equivalent potential temperature


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equivalent potential temperature

[i′kwiv·ə·lənt pə¦ten·chəl ′tem·prə·chər]
(meteorology)
The potential temperature corresponding to the adiabatic equivalent temperature.
References in periodicals archive ?
Consequently, sustained SSTs and enthalpy flux in the river plume may have helped support warm, moist atmospheric boundary layer conditions (observed via increased equivalent potential temperature) and may have provided enough atmospheric instability to overcome moderate vertical wind shear and aid in these storms' intensification and RI in this region.
However, calculation of dewpoint, potential temperature, virtual temperature, equivalent potential temperature, virtual potential temperature, and mixing ratio is done in order to improve physical interpretation.
(c) Equivalent potential temperature (station model as in Figure 6).
Defining automated fronts requires quantities (e.g., potential temperature, equivalent potential temperature, wind shifts) and kinematic functions (e.g., gradient, thermal front parameter, and frontogenesis).
Methods range from the relatively simple [e.g., mapping where the surface potential temperature gradient exceeds a fixed magnitude as in Sanders and Hoffman (2002)] to the increasingly complicated [e.g., the method of Hewson and Titley (2010, their Table IA) uses a function of wet-bulb equivalent potential temperature [[theta].sub.w] followed by three different masking functions of [[theta].sub.w] to identify their fronts].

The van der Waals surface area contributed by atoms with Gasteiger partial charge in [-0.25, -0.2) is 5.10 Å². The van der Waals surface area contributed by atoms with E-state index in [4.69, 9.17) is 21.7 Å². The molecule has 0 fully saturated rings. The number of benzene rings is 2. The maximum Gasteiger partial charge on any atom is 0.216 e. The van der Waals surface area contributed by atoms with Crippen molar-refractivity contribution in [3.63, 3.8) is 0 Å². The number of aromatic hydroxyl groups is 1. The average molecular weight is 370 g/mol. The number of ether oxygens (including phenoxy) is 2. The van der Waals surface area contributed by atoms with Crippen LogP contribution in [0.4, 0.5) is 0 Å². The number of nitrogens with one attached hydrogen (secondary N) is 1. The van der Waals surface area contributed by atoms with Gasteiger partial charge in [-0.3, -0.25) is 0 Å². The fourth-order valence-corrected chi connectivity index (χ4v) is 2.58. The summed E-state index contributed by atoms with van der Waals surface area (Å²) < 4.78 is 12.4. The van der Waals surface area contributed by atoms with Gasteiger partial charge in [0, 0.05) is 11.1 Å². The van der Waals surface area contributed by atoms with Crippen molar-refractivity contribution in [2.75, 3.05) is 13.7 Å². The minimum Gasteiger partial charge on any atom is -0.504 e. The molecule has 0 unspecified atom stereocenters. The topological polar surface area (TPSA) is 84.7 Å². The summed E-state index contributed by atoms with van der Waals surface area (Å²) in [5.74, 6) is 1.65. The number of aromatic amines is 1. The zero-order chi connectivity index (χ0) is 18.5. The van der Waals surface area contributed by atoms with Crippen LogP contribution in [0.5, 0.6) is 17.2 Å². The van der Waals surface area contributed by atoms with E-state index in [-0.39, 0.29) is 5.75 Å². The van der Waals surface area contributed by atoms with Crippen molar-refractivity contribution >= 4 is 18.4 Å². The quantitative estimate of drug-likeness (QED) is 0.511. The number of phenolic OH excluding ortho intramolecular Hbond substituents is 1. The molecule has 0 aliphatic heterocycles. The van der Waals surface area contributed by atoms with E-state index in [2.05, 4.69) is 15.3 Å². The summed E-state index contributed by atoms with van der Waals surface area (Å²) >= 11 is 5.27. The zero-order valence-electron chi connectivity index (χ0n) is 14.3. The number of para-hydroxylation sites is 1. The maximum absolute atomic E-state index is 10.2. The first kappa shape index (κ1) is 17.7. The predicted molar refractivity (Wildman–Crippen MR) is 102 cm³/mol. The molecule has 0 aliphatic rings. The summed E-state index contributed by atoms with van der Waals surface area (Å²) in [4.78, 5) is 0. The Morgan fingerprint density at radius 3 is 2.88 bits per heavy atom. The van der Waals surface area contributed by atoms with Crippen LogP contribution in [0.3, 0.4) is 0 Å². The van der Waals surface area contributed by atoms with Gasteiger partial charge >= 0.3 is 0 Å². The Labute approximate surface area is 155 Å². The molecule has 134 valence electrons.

On the other hand, analysts in the United Kingdom and Europe generally favor quantities that incorporate both temperature and humidity: equivalent potential temperature [[theta].sub.e] or wet-bulb potential temperature [[theta].sub.w] (e.g., Hewson 1998; Santurette and Joly 2002; Joly and Santurette 2002).
The Meiyu-Baiurainband can be identified by sharp gradients of specific humidity and equivalent potential temperature [7] and a horizontal wind shear line [5].
High equivalent potential temperature controlled this region from surface up to 900 hPa, and the equivalent potential temperature near the surface exceeded 354 K, while a belt of dense, nearly vertically oriented contours of [[theta].sub.e] appeared from 900 hPa to 600 hPa with large vertical gradient of [[theta].sub.e] on both sides of the belt.
Reference [1] used three criteria to discriminate elevated thunderstorm station reports from surface-based thunderstorm station reports: (1) the observation must lie on the cold side of an analyzed front that shows a clear contrast in temperature, dew point temperature, and wind; (2) the station's wind, temperature, and dew point temperature must be qualitatively similar to the immediately surrounding values; and (3) the surface air on the warm side of the analyzed front must have a higher equivalent potential temperature (0e) than the air on the cold side of the front.
Equivalent potential temperature on the cross-sections shows the background potential instability where de decreases with height over the event region (Figure 10); in all of the composite cross-sections this is found to occur between 850 and 700 hPa.
This quantity is defined as the difference between the dynamic tropopause potential temperature and the 850-hPa equivalent potential temperature. It approximates bulk stability (larger values represent more stable conditions than smaller values), which modulates the degree of interaction between perturbations on the upper and lower boundaries of the free troposphere via the Rossby penetration depth.
An alternative criterion of a maximum 22.5[degrees]C difference between the tropopause-level and 850-hPa equivalent potential temperatures (defined as the coupling index) is proposed for this class of development.

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